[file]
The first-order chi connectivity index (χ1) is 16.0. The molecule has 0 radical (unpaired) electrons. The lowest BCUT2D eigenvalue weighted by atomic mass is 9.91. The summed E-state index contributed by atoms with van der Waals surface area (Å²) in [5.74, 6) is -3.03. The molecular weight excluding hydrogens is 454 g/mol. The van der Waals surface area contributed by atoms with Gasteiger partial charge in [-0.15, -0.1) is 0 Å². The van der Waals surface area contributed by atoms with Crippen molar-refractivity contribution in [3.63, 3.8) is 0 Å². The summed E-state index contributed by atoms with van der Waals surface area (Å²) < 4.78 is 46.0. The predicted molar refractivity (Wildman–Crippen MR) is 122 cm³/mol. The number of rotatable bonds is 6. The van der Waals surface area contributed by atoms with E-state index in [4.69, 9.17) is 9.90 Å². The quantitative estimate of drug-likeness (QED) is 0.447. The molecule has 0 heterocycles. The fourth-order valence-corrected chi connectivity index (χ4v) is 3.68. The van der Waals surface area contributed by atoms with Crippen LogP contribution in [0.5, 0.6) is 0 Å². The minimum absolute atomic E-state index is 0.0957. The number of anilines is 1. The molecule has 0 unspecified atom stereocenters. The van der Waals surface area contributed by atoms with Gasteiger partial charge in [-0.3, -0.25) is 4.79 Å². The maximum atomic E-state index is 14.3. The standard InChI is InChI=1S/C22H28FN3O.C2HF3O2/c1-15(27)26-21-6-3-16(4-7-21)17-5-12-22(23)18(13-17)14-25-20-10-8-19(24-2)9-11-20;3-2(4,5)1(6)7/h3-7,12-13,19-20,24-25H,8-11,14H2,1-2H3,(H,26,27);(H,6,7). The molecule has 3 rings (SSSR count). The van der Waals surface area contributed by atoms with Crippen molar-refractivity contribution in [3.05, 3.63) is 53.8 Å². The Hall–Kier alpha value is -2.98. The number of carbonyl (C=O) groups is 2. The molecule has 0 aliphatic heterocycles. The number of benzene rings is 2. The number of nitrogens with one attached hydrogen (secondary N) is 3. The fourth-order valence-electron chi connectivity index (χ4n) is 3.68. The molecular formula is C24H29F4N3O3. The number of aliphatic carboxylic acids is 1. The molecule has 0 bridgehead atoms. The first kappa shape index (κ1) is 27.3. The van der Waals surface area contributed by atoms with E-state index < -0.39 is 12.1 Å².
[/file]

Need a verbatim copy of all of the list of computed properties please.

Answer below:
The first-order chi connectivity index (χ1) is 16.0. The molecule has 0 radical (unpaired) electrons. The lowest BCUT2D eigenvalue weighted by atomic mass is 9.91. The summed E-state index contributed by atoms with van der Waals surface area (Å²) in [5.74, 6) is -3.03. The molecular weight excluding hydrogens is 454 g/mol. The van der Waals surface area contributed by atoms with Gasteiger partial charge in [-0.15, -0.1) is 0 Å². The van der Waals surface area contributed by atoms with Crippen molar-refractivity contribution in [3.63, 3.8) is 0 Å². The summed E-state index contributed by atoms with van der Waals surface area (Å²) < 4.78 is 46.0. The predicted molar refractivity (Wildman–Crippen MR) is 122 cm³/mol. The number of rotatable bonds is 6. The van der Waals surface area contributed by atoms with E-state index in [4.69, 9.17) is 9.90 Å². The quantitative estimate of drug-likeness (QED) is 0.447. The molecule has 0 heterocycles. The fourth-order valence-corrected chi connectivity index (χ4v) is 3.68. The van der Waals surface area contributed by atoms with Crippen LogP contribution in [0.5, 0.6) is 0 Å². The minimum absolute atomic E-state index is 0.0957. The number of anilines is 1. The molecule has 0 unspecified atom stereocenters. The van der Waals surface area contributed by atoms with Gasteiger partial charge in [-0.3, -0.25) is 4.79 Å². The maximum atomic E-state index is 14.3. The standard InChI is InChI=1S/C22H28FN3O.C2HF3O2/c1-15(27)26-21-6-3-16(4-7-21)17-5-12-22(23)18(13-17)14-25-20-10-8-19(24-2)9-11-20;3-2(4,5)1(6)7/h3-7,12-13,19-20,24-25H,8-11,14H2,1-2H3,(H,26,27);(H,6,7). The molecule has 3 rings (SSSR count). The van der Waals surface area contributed by atoms with Crippen molar-refractivity contribution in [3.05, 3.63) is 53.8 Å². The Hall–Kier alpha value is -2.98. The number of carbonyl (C=O) groups is 2. The molecule has 0 aliphatic heterocycles. The number of benzene rings is 2. The number of nitrogens with one attached hydrogen (secondary N) is 3. The fourth-order valence-electron chi connectivity index (χ4n) is 3.68. The molecular formula is C24H29F4N3O3. The number of aliphatic carboxylic acids is 1. The molecule has 0 bridgehead atoms. The first kappa shape index (κ1) is 27.3. The van der Waals surface area contributed by atoms with E-state index < -0.39 is 12.1 Å².